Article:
When we were down in Phoenix for the Super Bowl a few weeks ago, a friend of a friend invited us to a cocktail party, which was being thrown by a big sports agency. I am not very good at identifying famous athletes, but I can tell you that many of the men wheeling and dealing were three times my size and wore enough "bling" to make Liberace look cheap. Will it be embarrassing for my husband if I tell you that the only famous person who I recognized at the party was not an athlete, but the guy who played "Victor" on Desperate Housewives? I’m not sure why he was there, but at least I was happy to see him.
Because it was an afternoon party, there wasn’t a large amount of food offered, but what the party lacked in culinary quantity, it definitely made up for in quality. Someone footing the bill for this shin-dig was obviously a huge fan of the Baja fish tacos that San Diego has become famous for, because caterers from the Chargers’ home town had been flown in for the sole purpose of preparing this special dish for the party guests. In my opinion, worth every penny. The char-grilled snapper tacos with the mango salsa and a hint of lime have been in the back of my mind ever since, and I couldn’t wait to recreate them at home.
If I am planning a recipe that really centers around fish, then I will usually spring for the extra cost of buying it at Whole Foods. Their fish counter is unbelievable and everything looks fresh each time I am there. Plus, I just don’t want to take my chances where fish is concerned, and the quality at the regular grocery store can be, um, questionable at times. When I went to Whole Foods yesterday, I was ecstatic to see that they had gotten in some red snapper just that morning. As an added bonus, they were having a sale on fresh ripe mangoes in the produce section, perfect for the salsa. It was obvious that this dinner was just meant to be…..Here are some suggestion for fantastic fish tacos:
- Mangoes can be a bit tricky to slice and chop, due to the awkward flat oblong shape of their pits. Without peeling the mango, hold it with one hand on its end, stem-side down. With a sharp knife in your other hand, cut from the top of the mango down one side of the pit. Repeat with the other side. You will end up with three pieces-two halves and a middle section that includes the pit. Take a mango half, and use a knife to make lengthwise and crosswise cuts in it, forming a grid. Try not to cut through the peel. Invert the peel, so that the segments stick out a bit, and use a small paring knife to cut out the segments into a bowl. Repeat with the other half. For the piece with the pit, lay it flat on the cutting board and use the paring knife to cut out the pit and remove the peel.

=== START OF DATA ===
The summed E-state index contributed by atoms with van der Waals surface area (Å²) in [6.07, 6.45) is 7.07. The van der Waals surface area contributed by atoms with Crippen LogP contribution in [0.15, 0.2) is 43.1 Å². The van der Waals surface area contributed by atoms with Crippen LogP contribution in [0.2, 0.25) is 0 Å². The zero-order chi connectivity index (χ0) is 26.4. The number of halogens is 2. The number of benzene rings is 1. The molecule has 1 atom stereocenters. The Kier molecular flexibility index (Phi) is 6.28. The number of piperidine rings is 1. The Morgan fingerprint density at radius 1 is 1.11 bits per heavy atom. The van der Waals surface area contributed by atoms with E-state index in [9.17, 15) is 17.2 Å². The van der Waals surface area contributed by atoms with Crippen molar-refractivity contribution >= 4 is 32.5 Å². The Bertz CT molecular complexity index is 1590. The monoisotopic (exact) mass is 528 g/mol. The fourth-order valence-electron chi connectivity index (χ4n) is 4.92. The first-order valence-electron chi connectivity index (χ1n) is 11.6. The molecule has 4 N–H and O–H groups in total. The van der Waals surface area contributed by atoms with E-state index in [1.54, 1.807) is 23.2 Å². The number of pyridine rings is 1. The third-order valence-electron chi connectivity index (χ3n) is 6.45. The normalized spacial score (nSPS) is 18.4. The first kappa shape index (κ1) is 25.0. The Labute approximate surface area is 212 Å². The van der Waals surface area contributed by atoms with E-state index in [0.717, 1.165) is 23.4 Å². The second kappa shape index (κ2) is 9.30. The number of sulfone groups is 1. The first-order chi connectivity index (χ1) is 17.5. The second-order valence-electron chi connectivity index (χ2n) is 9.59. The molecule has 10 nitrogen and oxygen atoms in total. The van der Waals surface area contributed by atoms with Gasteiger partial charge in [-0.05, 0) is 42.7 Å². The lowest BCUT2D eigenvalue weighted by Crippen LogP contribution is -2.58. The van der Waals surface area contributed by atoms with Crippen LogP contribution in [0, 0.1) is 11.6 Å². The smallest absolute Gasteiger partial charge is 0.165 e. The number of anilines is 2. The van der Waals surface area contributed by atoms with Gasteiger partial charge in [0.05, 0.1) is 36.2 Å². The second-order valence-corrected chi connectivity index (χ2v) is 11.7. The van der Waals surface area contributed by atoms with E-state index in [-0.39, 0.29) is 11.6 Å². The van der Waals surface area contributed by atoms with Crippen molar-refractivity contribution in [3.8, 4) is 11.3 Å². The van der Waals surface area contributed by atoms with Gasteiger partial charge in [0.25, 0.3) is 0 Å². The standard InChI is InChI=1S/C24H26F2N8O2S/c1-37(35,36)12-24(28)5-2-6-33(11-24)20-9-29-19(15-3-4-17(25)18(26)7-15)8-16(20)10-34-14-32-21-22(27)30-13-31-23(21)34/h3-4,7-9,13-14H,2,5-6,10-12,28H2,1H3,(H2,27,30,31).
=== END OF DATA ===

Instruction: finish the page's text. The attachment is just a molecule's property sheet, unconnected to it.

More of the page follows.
- Pineapples, papaya, and even oranges can be substituted for the chopped mango in this recipe.
- If you can’t find snapper, any other firm white fish would work well with this recipe. You could also make chicken tacos using the same marinade and toppings. I would recommend grilling the marinated chicken as opposed to pan searing. Pan searing is a better option for fish similar to snapper as flakier fish tends to fall through the grates of the grill.
- If you don’t have Ancho chili powder, then just use regular chili powder.
- For larger tacos, I suggest using whole wheat or one of the flavored and colored flour tortillas (such as the green spinach or red tomato tortillas).
Fish Tacos with Mango-Coconut Salsa
1 1/2 cups chopped, peeled mango
1 cup chopped red bell pepper
1/2 cup chopped red onion
2 tablespoons finely chopped cilantro
3 tablespoons shredded coconut, toasted
2 tablespoons lime juice
2 teaspoons minced seeded jalapeno pepper
Salt and pepper to taste
1 pound red snapper fillets
1/4 cup lime juice
3 tablespoons olive oil
1 teaspoon Ancho chili powder
1/4 teaspoon salt
1/4 teaspoon ground black pepper
8 yellow corn tortillas (6-inch)
Finely shredded red cabbage (optional)
Sour cream (optional)
Lime wedges for garnish (optional)
Prepare salsa: In a medium bowl, combine the mango, red pepper, onion, cilantro, coconut, lime juice, and jalapeno. Season with salt and pepper and mix well. Cover and refrigerate for at least 30 minutes.
Place the fish in the shallow dish. Drizzle with the lime juice and 2 tablespoons olive oil. Cover and marinate in the refrigerator 30 minutes, turning fish occasionally.
Remove the fish from the marinade and discard the marinade. Pat the fish dry with paper towels. Sprinkle the fish with the chili powder, salt and pepper. Heat the remaining 1 tablespoon olive oil in a large, nonstick skillet over medium-high heat. Add the fish to the pan and cook for about 4 minutes on each side or until the fish flakes easily when tested with a fork. Break the fish into chunks.
Heat the tortillas by wrapping in foil and placing in a warm oven for 5-10 minutes. Divide the fish evenly among the tortillas. Top each with some of the salsa, shredded cabbage, and sour cream if desired. Garnish with a lime wedge and serve.